Many in Newfoundland’s capital have heard stories about phantom rapping and out-of-the-corner-of-the-eye sightings, and perhaps the vague past of the heritage site lends itself to phantasmagoric legends.
One of the stories from past employees has the sound of footsteps on crushed stone echoing throughout the building. There has been a concrete floor in the vaults for quite some time, but it was something that
The Newman Wine Vaults were featured on the Canadian paranormal series “Creepy Canada” back in 2003. The series, which featured renowned Canadian storytellers Terry Boyle and John Adams as narrators, would mix history with tall tales.
Tall tales they were, as Jarvis said were a conflation of different stories. In particular, a story that was shared about a body being found in a barrel at the vaults.
“There was a story about the Newmans, but not from St. John’s about an English clerk who died in Newfoundland and had to be shipped back home inside a barrel of rum,” Jarvis said. “It’s something of an urban legend because there were all kinds of stories that this happened to various people like Lord Nelson, who was killed at the battle of Trafalgar.”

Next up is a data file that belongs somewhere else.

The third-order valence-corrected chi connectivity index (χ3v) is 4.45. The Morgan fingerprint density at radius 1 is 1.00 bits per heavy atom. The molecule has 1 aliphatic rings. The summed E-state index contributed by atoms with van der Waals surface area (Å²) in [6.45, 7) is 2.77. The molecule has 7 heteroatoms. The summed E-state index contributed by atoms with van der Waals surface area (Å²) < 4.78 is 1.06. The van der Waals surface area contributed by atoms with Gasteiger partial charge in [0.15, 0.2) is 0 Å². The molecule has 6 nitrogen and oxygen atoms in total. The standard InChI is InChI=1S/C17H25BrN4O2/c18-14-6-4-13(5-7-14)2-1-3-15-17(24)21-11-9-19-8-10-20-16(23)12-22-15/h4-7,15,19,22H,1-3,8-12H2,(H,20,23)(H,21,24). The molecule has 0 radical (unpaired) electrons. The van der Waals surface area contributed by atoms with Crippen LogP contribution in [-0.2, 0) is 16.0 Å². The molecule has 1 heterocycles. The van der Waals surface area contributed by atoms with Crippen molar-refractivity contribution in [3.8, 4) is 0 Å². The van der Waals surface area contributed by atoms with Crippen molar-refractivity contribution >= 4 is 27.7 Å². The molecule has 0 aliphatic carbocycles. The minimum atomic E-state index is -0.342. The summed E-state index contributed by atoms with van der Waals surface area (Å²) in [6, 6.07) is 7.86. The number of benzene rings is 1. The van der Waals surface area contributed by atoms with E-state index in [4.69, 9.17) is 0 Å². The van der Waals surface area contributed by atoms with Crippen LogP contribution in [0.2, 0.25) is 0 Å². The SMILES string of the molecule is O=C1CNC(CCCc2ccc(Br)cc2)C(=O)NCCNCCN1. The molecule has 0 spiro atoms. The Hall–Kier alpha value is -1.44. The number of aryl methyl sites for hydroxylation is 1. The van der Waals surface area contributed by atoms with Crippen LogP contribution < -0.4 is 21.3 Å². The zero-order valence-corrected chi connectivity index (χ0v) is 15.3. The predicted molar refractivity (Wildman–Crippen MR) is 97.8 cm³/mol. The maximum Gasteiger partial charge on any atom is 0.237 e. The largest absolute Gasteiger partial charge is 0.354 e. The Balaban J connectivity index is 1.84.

But what ghost stories can be shared are by some of the past employees of the vaults. Writer Kelli Blackwood started working there in 2003 when the site was run by the Newfoundland Historic Trust. She worked there in the summer and many people would declare the place was haunted.
“(Creepy Canada) wanted to do a segment based on it,” Blackwood recalled in a July phone conversation. “They got everything wrong when, but then I started having odd experiences there and the person who trained me, she had been there the year before she had had a number of unusual experiences.”
Those odd experiences were phantom voices. Employees would hear their names being called out while they were in the vaults.